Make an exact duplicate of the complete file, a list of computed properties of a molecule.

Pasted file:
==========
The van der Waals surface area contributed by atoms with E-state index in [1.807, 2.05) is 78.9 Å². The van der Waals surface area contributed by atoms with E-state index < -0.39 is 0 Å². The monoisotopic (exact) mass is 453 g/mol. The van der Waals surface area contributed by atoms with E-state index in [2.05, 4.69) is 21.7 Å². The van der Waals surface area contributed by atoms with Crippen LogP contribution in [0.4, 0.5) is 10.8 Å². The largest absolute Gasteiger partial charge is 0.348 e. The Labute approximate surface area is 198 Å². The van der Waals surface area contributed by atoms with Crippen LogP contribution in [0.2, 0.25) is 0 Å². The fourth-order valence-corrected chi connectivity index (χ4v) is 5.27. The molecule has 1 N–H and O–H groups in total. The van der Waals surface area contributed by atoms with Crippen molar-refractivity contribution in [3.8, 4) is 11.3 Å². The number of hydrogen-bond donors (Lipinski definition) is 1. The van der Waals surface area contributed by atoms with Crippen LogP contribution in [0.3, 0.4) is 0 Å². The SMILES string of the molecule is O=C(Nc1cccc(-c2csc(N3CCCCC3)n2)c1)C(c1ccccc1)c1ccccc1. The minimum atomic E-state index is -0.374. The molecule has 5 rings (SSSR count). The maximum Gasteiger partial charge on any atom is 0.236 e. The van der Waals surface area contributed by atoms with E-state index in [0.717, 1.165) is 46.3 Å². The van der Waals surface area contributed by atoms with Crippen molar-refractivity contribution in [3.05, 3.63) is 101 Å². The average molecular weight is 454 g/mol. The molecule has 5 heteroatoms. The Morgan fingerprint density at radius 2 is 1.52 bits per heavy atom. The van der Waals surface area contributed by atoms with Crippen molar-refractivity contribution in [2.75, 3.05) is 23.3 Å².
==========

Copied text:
The van der Waals surface area contributed by atoms with E-state index in [1.807, 2.05) is 78.9 Å². The van der Waals surface area contributed by atoms with E-state index < -0.39 is 0 Å². The monoisotopic (exact) mass is 453 g/mol. The van der Waals surface area contributed by atoms with E-state index in [2.05, 4.69) is 21.7 Å². The van der Waals surface area contributed by atoms with Crippen LogP contribution in [0.4, 0.5) is 10.8 Å². The largest absolute Gasteiger partial charge is 0.348 e. The Labute approximate surface area is 198 Å². The van der Waals surface area contributed by atoms with Crippen LogP contribution in [0.2, 0.25) is 0 Å². The fourth-order valence-corrected chi connectivity index (χ4v) is 5.27. The molecule has 1 N–H and O–H groups in total. The van der Waals surface area contributed by atoms with Crippen molar-refractivity contribution in [3.8, 4) is 11.3 Å². The number of hydrogen-bond donors (Lipinski definition) is 1. The van der Waals surface area contributed by atoms with Crippen LogP contribution in [0.3, 0.4) is 0 Å². The SMILES string of the molecule is O=C(Nc1cccc(-c2csc(N3CCCCC3)n2)c1)C(c1ccccc1)c1ccccc1. The minimum atomic E-state index is -0.374. The molecule has 5 rings (SSSR count). The maximum Gasteiger partial charge on any atom is 0.236 e. The van der Waals surface area contributed by atoms with E-state index in [0.717, 1.165) is 46.3 Å². The van der Waals surface area contributed by atoms with Crippen molar-refractivity contribution in [3.05, 3.63) is 101 Å². The average molecular weight is 454 g/mol. The molecule has 5 heteroatoms. The Morgan fingerprint density at radius 2 is 1.52 bits per heavy atom. The van der Waals surface area contributed by atoms with Crippen molar-refractivity contribution in [2.75, 3.05) is 23.3 Å².